Stanford Medicine X events set for Sept. 12-18

This year’s conference will offer opportunities for participants to hone the skills needed to implement new ideas for health-care change in their communities.

Lawrence Chu

On the heels of co-hosting a precision medicine workshop at the White House earlier this month, organizers of Stanford Medicine X, an annual conference for health-care innovation, have announced the agenda for the upcoming fall conference.

This year’s conference is being dubbed Medicine X Week because the offerings have expanded and will take place over seven days, Sept. 12-18, instead of three days. Most events will take place at the Li Ka Shing Center for Learning and Knowledge on the Stanford University School of Medicine campus.

Medicine X Week will focus on how to realize moonshot ideas for improving health care.

“We’re taking the moonshot thinking and the inspirational talks that Med X is known for and tying it to how to implement these ideas out in the world,” said Lawrence Chu, MD, associate professor of anesthesiology, perioperative and pain medicine at Stanford and executive director of the conference. “The whole idea is that change is something each of us can be responsible for and create.”

‘Everyone Included’

Geared toward researchers, patients, providers, designers, technologists and policy leaders, Medicine X aims to provide a framework for health-care innovation, implementation and transformation based on principles of mutual respect and inclusivity, Chu said. This framework, known as “Everyone Included,” a trademark of Stanford Medicine X, was co-developed with a diverse group of health-care stakeholders over the past six years at the conference.

“What we have learned over the years is that what people value most from this conference is its inclusivity,” Chu said. “We bring together researchers, patients and policy leaders to work on problems that matter in health care, to look at emerging technologies from a patient-focused viewpoint, and to create new ideas to solve problems.

“Three days is just not enough to do all this,” he added. “We’ve expanded to a week to create more opportunities for collaborations, for co-creations and participatory design.”

Keynote speakers will be Susannah Fox, chief technology officer for the U.S. Department of Health and Human Services, who will discuss building a nation of innovators; Lindred Green, PhD, assistant professor of organizational behavior at Stanford, who will talk about flattening the hierarchy in health-care systems; Jonathan Bush, CEO and president of Athenahealth, who will discuss bringing the “network effect” to health care; and LaVerne Council, chief information officer at the U.S. Department of Veterans Affairs, who will discuss technological innovation at the VA.

The following events will take place during Medicine X Week:

  • MedXMakers Community Event: a free event open to the public that brings community members to join Medicine X in the movement to revolutionize health care.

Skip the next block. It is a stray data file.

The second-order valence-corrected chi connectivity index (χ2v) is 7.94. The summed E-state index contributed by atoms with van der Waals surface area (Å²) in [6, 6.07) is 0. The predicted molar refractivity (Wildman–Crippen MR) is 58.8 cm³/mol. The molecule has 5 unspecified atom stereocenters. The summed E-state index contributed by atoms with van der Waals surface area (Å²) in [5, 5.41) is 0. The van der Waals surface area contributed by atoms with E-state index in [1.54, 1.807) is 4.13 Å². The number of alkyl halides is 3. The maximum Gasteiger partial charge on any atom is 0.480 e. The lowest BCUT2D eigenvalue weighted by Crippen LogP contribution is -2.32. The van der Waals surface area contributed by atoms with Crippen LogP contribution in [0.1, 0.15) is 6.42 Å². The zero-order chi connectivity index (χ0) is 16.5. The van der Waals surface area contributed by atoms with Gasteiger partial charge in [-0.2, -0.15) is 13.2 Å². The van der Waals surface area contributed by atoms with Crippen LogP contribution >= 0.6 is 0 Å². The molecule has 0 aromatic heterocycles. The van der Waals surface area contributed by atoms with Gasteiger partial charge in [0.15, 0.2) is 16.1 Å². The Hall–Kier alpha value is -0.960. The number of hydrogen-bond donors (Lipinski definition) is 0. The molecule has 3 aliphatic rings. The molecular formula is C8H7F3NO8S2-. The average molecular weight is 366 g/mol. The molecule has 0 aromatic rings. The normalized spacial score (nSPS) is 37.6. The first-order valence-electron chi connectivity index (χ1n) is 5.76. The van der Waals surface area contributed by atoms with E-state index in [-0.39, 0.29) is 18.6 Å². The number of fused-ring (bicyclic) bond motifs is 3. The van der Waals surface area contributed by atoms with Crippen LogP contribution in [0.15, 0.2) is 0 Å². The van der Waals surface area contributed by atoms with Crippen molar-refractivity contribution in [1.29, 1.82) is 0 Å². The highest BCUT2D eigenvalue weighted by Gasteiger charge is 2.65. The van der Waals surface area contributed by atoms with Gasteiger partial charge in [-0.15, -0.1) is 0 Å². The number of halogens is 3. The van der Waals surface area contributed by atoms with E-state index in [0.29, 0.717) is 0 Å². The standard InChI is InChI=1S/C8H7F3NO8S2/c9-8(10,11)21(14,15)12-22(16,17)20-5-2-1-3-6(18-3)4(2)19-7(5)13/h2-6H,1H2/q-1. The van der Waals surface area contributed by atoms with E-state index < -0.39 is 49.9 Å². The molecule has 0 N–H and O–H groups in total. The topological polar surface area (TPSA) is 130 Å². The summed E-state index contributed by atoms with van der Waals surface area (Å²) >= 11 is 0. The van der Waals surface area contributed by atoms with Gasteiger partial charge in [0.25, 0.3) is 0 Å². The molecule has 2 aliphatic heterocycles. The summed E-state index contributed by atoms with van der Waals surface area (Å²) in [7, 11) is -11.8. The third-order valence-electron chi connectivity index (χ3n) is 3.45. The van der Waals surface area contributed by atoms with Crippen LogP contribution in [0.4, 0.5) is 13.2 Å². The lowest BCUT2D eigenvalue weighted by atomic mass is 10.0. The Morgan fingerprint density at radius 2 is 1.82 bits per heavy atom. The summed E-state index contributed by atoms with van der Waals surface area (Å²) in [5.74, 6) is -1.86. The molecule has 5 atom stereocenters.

• Health Care Safety Design Challenge: a daylong event that focuses on the question, “How should we respond when medicine hurts instead of heals?” This will bring together a diverse group of stakeholders, including those who have experienced medical error, to work on developing solutions by redesigning the system.
  • IDEO Design Challenge: a daylong dive into design thinking for health care to be held in partnership with IDEO, a global design firm that takes a human-centered, design-based approach to help organizations innovate. This will take place Sept. 15 at IDEO’s headquarters in Palo Alto.
  • Health Care Innovation Summit: a one-day event on Sept. 15 to explore how to address health-care costs.
  • Behavior design workshop: an event led by behavior design expert Kyra Bobinet, MD, to explore neuroscience solutions to health-care problems.


In addition, Medicine X will feature presentations and panels on a range of topics, including a takeoff of the reality television show Shark Tank, co-presented with Astellas Oncology C3 Prize, with entrepreneurs pitching ideas. The Medicine X version will have five finalists who will pitch ideas for improving cancer care in front of a live panel of judges, including, Robert Herjavec, one of the stars of Shark Tank.

Special sessions will address the opioid crisis, policing patient privacy and the future of President Obama’s Precision Medicine Initiative.

Information about the conference and registration are available online.



Stanford Medicine integrates research, medical education and health care at its three institutions - Stanford University School of Medicine, Stanford Health Care (formerly Stanford Hospital & Clinics), and Lucile Packard Children's Hospital Stanford. For more information, please visit the Office of Communication & Public Affairs site at http://mednews.stanford.edu.

Leading in Precision Health

Stanford Medicine is leading the biomedical revolution in precision health, defining and developing the next generation of care that is proactive, predictive and precise. 

A Legacy of Innovation

Stanford Medicine's unrivaled atmosphere of breakthrough thinking and interdisciplinary collaboration has fueled a long history of achievements.